The Charminar (“Four minarets”), built in 1591, is a monument and mosque located in Hyderabad, India. The landmark has become globally known as a logo of Hyderabad and is listed among the famously recognized structures in India. It has also been officially incorporated because the Emblem of Telangana for the state of Telangana. The Charminar’s long history includes the existence of a mosque on its top floor for quite 400 years. While both historically and religiously significant, it’s also known for its popular and busy local markets surrounding the structure, and has become one among the foremost frequented tourist attractions in Hyderabad. Charminar is additionally a site of various festival celebrations, like Eid-ul-adha and Eid al-Fitr.
The monument overlooks another grand mosque called the Makkah Masjid. Muhammad Quli Qutb Shah, the 5th ruler of the Qutb Shahi dynasty, commissioned bricks to be made up of the soil brought from Mecca, the holiest site of Islam, and used them within the construction of the central arch of the mosque, hence its name.
A market exists around Charminar. Lad Bazaar is understood for its jewelry, especially bangles, and therefore the Pathar Gatti, which is understood for its pearls. In its high spot, the Charminar market had almost 14,000 shops. The Bazaars surrounding Charminar were described within the poem “In the Bazaars of Hyderabad” by Sarojini Naidu.
Four arches to the north of Charminar are referred to as Char Kaman. These were built alongside the Charminar within the 16th century. These are the Kali Kaman, Machli Kaman, Charminar Kaman and Seher-e-Batil ki Kaman. At the middle of those arches may be a fountain called the Gulzar Houz. The Char Kaman are in awful need of restoration and protection from encroachments.
The “Charminar Pedestrianization Project” was instituted by the then combined Government of Andhra Pradesh in partnership with the Greater Hyderabad Municipal Corporation. The project was initiated in 2006 with an investment of Rs 35 crore. However, the project didn’t see the sunshine of day thanks to various factors like Telangana movement, illegal encroachments by hawkers, vehicle traffic, and illegal street vendors. Later in January 2017, the new Government of Telangana announced a 14-member French Delegation to require over the project to assess the practicality in developing the monument as an eco-friendly tourism and heritage destination. The team has scanned surrounding areas like the Gulzar house, Macca Masjid, Sardar Mahal and Lad Bazar. Subsequently, the project took over on a brisk pace and is predicted to be completed by May 2018.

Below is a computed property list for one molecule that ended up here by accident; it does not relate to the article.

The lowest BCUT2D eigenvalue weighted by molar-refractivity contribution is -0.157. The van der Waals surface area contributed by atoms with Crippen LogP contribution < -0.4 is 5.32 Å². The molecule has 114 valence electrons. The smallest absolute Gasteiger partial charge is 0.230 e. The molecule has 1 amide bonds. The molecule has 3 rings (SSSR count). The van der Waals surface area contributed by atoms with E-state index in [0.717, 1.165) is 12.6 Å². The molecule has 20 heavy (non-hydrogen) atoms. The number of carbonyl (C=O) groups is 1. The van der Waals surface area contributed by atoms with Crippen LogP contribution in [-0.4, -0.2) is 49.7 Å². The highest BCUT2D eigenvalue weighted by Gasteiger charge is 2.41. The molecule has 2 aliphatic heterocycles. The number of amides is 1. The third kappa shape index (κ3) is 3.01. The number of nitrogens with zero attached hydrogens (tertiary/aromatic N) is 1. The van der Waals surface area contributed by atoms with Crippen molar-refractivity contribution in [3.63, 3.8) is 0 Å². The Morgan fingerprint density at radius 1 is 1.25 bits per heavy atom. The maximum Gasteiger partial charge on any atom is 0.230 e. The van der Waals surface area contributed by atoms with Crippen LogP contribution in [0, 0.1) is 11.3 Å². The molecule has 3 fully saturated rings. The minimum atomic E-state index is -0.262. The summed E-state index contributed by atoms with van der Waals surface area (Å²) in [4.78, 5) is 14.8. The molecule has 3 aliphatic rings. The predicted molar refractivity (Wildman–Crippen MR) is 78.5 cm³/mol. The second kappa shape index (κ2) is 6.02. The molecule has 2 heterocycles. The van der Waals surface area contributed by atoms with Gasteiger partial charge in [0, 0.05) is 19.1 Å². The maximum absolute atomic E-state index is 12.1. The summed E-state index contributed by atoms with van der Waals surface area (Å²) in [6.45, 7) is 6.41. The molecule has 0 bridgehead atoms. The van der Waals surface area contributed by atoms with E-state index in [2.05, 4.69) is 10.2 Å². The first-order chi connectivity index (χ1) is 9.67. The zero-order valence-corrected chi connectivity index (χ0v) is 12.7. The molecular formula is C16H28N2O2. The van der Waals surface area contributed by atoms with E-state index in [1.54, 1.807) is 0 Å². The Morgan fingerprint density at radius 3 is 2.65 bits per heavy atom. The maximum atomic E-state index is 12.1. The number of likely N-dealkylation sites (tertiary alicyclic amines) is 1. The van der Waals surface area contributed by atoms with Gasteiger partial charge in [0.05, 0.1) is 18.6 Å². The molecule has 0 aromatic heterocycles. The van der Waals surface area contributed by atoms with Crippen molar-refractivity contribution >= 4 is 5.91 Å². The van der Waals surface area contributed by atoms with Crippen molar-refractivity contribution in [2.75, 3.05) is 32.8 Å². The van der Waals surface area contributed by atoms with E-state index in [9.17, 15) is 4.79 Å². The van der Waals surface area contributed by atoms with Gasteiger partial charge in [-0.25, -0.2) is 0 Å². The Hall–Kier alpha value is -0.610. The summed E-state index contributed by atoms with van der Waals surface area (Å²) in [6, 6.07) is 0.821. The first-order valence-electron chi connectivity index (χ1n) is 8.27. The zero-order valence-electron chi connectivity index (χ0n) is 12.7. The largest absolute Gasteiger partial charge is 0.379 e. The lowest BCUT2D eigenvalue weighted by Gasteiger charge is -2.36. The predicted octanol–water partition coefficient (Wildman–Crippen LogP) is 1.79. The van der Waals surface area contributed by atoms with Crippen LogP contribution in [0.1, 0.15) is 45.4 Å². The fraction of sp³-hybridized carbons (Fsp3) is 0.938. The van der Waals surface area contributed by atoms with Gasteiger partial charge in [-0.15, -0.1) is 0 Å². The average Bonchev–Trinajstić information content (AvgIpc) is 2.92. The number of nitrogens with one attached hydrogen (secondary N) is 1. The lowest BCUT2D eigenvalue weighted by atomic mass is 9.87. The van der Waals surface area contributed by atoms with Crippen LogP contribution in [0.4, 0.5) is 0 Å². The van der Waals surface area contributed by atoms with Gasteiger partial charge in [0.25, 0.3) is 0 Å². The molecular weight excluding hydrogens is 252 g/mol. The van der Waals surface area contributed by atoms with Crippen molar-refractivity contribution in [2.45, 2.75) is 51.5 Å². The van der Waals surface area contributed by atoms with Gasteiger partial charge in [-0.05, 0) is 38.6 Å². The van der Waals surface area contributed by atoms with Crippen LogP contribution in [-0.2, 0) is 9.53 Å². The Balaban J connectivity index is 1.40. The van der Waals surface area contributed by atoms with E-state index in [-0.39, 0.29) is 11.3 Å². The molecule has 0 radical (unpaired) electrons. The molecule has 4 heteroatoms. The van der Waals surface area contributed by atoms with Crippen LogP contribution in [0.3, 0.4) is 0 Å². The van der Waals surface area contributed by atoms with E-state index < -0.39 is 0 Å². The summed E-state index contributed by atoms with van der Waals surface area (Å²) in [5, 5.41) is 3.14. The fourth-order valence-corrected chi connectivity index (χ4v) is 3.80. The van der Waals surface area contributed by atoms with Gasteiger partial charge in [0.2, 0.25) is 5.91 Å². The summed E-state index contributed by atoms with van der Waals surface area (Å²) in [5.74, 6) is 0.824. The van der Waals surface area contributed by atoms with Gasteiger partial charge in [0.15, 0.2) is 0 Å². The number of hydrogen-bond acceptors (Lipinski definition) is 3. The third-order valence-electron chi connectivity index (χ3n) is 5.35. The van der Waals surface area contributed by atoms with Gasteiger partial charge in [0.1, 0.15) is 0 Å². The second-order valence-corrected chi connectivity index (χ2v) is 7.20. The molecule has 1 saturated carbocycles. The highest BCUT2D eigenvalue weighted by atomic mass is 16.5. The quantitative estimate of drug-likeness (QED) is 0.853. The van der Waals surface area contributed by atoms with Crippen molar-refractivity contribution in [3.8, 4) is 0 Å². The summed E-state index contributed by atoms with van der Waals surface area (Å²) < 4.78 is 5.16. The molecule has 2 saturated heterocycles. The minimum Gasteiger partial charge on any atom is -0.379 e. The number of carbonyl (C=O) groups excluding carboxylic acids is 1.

A temple named Bhagyalakshmi Temple is found at the bottom of Charminar. The Archaeological Survey of India (ASI) which controls the Charminar has announced the temple structure as an unauthorised construction. Hyderabad High Court has put a stop on any further expansion of the temple. The origin of the temple is presently disputed, the structure that houses the idol was erected within the 1960s. In 2012, The Hindu newspaper published an old photograph showing that the temple structure never existed. The Hindu also released a note asserting the authenticity of the images, and clearly stated that there was no temple structure in photos taken in 1957 and 1962. Additionally, it showed photos that provide evidence that the temple may be a recent structure – a temple structure are often seen in photos taken in 1990 and 1994. Also, a temple is seen during a photograph taken in 1986 which is kept within the Aga Khan Visual Archive, MIT Libraries’ collections, us, but not within the earlier ones.